He pulled back onto the road, continuing toward the lights of the bodega in the distance, but only got halfway there before he saw police lights in his rearview mirror. He sighed heavily and pulled to the side of the road, prepared for the inevitable discussion of the mandatory evacuation orders in place and his own right to stay wherever the hell he wanted to weather the storm.
I just want a goddamn beer.
He put his window down, the monsoon-like rains cold on his already soaked body. “Is there something I can do for you, officer?”
“License and registration.”
He took them out of his wallet and handed them to the cop, who turned and walked back to his vehicle. Noah’s mind went to the five firearms in his pickup truck. There was one in a holster at his waist, another under the seat, and three rifles in cases in the back. All registered, and of course he was licensed to carry, but a simple traffic stop had the potential to get a hell of a lot more complicated if he needed to disclose they were here.
The light returned to his window. “Get out of the car, sir.”
“I have a firearm holstered at my waist, officer.”
The sound of the cop pulling his weapon and releasing the safety was like a drum roll in Noah’s head. A prelude to what, he had no idea.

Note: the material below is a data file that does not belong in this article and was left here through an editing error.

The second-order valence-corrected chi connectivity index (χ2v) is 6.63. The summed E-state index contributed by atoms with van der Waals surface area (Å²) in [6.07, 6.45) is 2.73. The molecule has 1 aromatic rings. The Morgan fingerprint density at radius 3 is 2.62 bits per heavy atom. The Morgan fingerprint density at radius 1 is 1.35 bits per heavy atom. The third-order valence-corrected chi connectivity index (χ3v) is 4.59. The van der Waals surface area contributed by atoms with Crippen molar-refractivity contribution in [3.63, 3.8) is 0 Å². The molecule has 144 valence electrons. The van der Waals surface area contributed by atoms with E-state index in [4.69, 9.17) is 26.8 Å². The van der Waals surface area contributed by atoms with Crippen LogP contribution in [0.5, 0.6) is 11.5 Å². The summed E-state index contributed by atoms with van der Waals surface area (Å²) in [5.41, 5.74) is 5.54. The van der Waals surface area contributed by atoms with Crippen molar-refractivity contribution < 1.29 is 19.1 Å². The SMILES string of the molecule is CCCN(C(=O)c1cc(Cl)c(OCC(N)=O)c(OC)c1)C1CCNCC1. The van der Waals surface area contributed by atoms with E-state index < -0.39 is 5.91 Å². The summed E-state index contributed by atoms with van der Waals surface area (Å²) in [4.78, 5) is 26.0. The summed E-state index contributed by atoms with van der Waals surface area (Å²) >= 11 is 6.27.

“Keep your hands where I can see them and get out of the truck.”
Noah lifted his hands and got out, the wind catching the truck door and slamming it past its natural open angle.
The cop shined the flashlight in Noah’s face. “Hands on the vehicle.”
He complied, the officer quickly taking his weapon. “What seems to be the problem, officer?” he repeated calmly.
“You are aware that this area is under mandatory evacuation order from the governor?”
“Yes, sir. I’ve chosen to stay in my home.”
“According to your license, your home is in Atlanta.”
“I have a condo here.”
Noah rattled off the address as thunder cracked and rolled. “I thought the precinct closed more than an hour ago.”
“How about you tell me why you stopped back there?”
“I thought somebody might be in trouble.”
“So you were just being a good Samaritan, is that right?”
“Trying to be, yeah.”
“You can turn around now, sir.”
“Thanks. I thought maybe that medical supply truck was having mechanical problems or something. With the storm coming, I just figured it was better to stop than keep going.”
Thunder rolled and the rain came down harder, the drops now covering his skin constantly like a faucet. He stared at the lights of the bodega. Any second now this douche was going to stop pulling his chain and let him get back in his truck, and Noah could only hope that store would still be open when he did.